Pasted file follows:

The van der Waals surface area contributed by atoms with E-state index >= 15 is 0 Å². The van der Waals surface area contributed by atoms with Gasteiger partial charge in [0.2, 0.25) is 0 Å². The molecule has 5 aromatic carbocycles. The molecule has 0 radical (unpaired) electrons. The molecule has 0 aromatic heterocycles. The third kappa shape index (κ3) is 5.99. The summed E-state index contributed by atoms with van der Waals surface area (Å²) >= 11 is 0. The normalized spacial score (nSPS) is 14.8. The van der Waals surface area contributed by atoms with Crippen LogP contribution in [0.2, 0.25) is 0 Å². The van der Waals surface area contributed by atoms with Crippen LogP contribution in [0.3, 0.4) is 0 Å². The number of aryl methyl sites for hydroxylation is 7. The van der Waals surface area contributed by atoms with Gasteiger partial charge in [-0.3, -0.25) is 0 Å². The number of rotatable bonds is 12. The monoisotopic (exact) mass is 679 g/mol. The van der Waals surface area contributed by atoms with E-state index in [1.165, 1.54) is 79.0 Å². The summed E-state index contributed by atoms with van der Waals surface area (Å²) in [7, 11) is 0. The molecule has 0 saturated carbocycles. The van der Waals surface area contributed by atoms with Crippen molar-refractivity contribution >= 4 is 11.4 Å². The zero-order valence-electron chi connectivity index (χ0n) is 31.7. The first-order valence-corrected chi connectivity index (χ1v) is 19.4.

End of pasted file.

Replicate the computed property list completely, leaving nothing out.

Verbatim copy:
The van der Waals surface area contributed by atoms with E-state index >= 15 is 0 Å². The van der Waals surface area contributed by atoms with Gasteiger partial charge in [0.2, 0.25) is 0 Å². The molecule has 5 aromatic carbocycles. The molecule has 0 radical (unpaired) electrons. The molecule has 0 aromatic heterocycles. The third kappa shape index (κ3) is 5.99. The summed E-state index contributed by atoms with van der Waals surface area (Å²) >= 11 is 0. The normalized spacial score (nSPS) is 14.8. The van der Waals surface area contributed by atoms with Crippen LogP contribution in [0.2, 0.25) is 0 Å². The van der Waals surface area contributed by atoms with Crippen LogP contribution in [0.3, 0.4) is 0 Å². The number of aryl methyl sites for hydroxylation is 7. The van der Waals surface area contributed by atoms with Gasteiger partial charge in [-0.3, -0.25) is 0 Å². The number of rotatable bonds is 12. The monoisotopic (exact) mass is 679 g/mol. The van der Waals surface area contributed by atoms with E-state index in [1.165, 1.54) is 79.0 Å². The summed E-state index contributed by atoms with van der Waals surface area (Å²) in [7, 11) is 0. The molecule has 0 saturated carbocycles. The van der Waals surface area contributed by atoms with Crippen molar-refractivity contribution >= 4 is 11.4 Å². The zero-order valence-electron chi connectivity index (χ0n) is 31.7. The first-order valence-corrected chi connectivity index (χ1v) is 19.4.